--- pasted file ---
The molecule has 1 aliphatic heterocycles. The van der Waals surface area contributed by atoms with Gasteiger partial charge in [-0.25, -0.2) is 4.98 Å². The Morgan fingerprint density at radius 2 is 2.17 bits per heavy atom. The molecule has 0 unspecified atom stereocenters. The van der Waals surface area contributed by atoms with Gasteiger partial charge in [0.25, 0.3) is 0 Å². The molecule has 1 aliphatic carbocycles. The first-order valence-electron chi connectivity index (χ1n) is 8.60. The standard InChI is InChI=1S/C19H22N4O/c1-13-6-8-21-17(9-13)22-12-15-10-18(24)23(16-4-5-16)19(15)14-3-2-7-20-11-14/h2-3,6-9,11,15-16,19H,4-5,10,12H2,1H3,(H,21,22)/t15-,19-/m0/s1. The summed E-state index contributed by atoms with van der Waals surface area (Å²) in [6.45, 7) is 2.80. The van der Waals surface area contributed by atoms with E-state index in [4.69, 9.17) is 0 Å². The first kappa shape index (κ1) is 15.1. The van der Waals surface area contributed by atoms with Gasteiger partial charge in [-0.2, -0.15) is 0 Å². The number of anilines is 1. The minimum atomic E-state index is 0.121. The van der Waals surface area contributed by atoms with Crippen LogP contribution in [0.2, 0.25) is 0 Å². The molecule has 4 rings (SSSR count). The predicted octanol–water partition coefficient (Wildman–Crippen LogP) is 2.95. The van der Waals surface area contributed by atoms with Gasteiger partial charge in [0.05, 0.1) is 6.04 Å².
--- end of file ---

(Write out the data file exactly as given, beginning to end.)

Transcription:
The molecule has 1 aliphatic heterocycles. The van der Waals surface area contributed by atoms with Gasteiger partial charge in [-0.25, -0.2) is 4.98 Å². The Morgan fingerprint density at radius 2 is 2.17 bits per heavy atom. The molecule has 0 unspecified atom stereocenters. The van der Waals surface area contributed by atoms with Gasteiger partial charge in [0.25, 0.3) is 0 Å². The molecule has 1 aliphatic carbocycles. The first-order valence-electron chi connectivity index (χ1n) is 8.60. The standard InChI is InChI=1S/C19H22N4O/c1-13-6-8-21-17(9-13)22-12-15-10-18(24)23(16-4-5-16)19(15)14-3-2-7-20-11-14/h2-3,6-9,11,15-16,19H,4-5,10,12H2,1H3,(H,21,22)/t15-,19-/m0/s1. The summed E-state index contributed by atoms with van der Waals surface area (Å²) in [6.45, 7) is 2.80. The van der Waals surface area contributed by atoms with E-state index in [4.69, 9.17) is 0 Å². The first kappa shape index (κ1) is 15.1. The van der Waals surface area contributed by atoms with Gasteiger partial charge in [-0.2, -0.15) is 0 Å². The number of anilines is 1. The minimum atomic E-state index is 0.121. The van der Waals surface area contributed by atoms with Crippen LogP contribution in [0.2, 0.25) is 0 Å². The molecule has 4 rings (SSSR count). The predicted octanol–water partition coefficient (Wildman–Crippen LogP) is 2.95. The van der Waals surface area contributed by atoms with Gasteiger partial charge in [0.05, 0.1) is 6.04 Å².